Jannes Kordilla

and 2 more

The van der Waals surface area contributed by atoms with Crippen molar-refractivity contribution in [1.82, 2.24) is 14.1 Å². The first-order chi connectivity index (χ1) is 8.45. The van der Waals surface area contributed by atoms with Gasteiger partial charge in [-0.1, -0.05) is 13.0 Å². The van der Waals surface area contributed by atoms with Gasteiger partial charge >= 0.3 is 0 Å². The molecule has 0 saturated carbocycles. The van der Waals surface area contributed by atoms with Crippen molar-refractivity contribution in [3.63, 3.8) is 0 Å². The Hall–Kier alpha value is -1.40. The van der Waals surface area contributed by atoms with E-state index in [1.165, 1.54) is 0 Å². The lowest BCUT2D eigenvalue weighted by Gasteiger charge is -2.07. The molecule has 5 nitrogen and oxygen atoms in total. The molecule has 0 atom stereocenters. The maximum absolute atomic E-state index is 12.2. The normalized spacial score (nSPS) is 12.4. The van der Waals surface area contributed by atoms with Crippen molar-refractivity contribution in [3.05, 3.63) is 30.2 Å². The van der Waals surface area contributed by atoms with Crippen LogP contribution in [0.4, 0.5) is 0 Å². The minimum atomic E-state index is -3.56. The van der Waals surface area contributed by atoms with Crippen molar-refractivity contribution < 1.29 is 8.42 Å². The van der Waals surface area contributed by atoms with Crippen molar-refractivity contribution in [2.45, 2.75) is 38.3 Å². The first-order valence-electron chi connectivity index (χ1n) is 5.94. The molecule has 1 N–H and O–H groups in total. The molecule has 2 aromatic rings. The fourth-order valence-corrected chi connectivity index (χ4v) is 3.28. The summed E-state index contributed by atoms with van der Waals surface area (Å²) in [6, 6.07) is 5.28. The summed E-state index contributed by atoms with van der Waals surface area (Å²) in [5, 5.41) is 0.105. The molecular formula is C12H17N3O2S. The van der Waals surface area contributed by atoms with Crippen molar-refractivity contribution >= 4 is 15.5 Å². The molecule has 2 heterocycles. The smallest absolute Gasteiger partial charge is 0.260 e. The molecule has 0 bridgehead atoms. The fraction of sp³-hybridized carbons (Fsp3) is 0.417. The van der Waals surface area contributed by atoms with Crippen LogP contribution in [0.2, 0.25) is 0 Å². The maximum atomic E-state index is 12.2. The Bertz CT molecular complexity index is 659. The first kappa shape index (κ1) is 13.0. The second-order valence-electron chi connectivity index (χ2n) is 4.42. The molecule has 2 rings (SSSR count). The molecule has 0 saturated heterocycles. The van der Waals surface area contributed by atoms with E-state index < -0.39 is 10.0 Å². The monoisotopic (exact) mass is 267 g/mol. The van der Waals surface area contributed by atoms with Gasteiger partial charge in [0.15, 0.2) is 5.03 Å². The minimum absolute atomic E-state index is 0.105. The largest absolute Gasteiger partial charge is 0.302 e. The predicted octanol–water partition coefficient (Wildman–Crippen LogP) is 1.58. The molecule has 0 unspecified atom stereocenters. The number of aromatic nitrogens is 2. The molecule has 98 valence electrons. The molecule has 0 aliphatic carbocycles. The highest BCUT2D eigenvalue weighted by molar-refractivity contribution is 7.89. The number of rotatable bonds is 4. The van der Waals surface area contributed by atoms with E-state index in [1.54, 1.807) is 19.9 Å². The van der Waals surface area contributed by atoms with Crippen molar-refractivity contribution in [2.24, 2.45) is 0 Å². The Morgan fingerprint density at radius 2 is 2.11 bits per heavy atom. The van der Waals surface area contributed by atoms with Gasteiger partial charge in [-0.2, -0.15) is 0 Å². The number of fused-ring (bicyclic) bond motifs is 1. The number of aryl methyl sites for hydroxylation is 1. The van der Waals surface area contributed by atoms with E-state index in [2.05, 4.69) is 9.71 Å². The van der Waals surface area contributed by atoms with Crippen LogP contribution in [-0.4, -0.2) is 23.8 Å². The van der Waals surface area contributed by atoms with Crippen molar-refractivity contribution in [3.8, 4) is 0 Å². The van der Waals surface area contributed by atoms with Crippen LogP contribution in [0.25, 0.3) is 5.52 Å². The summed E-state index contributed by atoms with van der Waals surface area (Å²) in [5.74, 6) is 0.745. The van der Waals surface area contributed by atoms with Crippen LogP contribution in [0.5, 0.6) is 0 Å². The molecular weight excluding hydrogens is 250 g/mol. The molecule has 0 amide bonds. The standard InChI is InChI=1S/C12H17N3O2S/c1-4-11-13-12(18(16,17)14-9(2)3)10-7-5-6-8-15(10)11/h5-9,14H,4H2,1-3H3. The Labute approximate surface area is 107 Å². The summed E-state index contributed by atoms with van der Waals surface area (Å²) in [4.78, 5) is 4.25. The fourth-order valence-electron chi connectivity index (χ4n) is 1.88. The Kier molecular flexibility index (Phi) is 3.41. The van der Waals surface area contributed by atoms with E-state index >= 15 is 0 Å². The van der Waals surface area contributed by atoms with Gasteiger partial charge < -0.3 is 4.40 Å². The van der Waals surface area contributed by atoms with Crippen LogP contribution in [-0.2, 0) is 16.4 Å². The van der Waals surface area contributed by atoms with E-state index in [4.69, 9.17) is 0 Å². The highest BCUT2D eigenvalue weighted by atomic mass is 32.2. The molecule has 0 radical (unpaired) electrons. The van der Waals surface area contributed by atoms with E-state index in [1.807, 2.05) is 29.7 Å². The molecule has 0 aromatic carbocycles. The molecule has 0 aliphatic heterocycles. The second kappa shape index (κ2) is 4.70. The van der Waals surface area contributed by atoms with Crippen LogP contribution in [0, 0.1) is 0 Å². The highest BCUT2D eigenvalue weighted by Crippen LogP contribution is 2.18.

Infiltration processes in fractured-porous media remain a crucial, yet not very well understood component of recharge and vulnerability assessment. Under partially-saturated conditions flows in fractures, percolating fracture networks and fault zones contribute to the fastest spectrum of infiltration velocities via preferential pathways. Specifically, the partitioning dynamics at fracture intersections determine the magnitude of flow fragmentation into vertical and horizontal components and hence the bulk flow velocity and dispersion of fracture networks. In this work we derive an analytical solution for the partitioning processes based on smoothed particle hydrodynamics simulations and laboratory studies. The developed transfer function allows to efficiently simulate flow through arbitrary long wide aperture fracture networks with simple cubic structure via linear response theory and convolution of a given input signal. We derive a non-dimensional bulk flow velocity ($\widetilde{v}$) and dispersion coefficient ($\widetilde{D}$) to characterize the system in terms of dimensionless horizontal and vertical time scales $\tau_m$ and $\tau_0$. The dispersion coefficient is shown to strongly depend on the horizontal time scale and converges towards a constant value of $0.08$ within reasonable ranges for the fluid and geometrical parameters, while the non-dimensional velocity exhibits a characteristic $\widetilde{v} \sim \tau_m^{-1/2}$ scaling. Given that hydraulic information is often only available at limited places within (fractured-porous) aquifer system, such as boreholes or springs, our study intends to provide a rudimentary analytical concept to potentially reconstruct internal fracture network geometries from external boundary information, e.g., the dispersive properties of discharge (groundwater level fluctuations).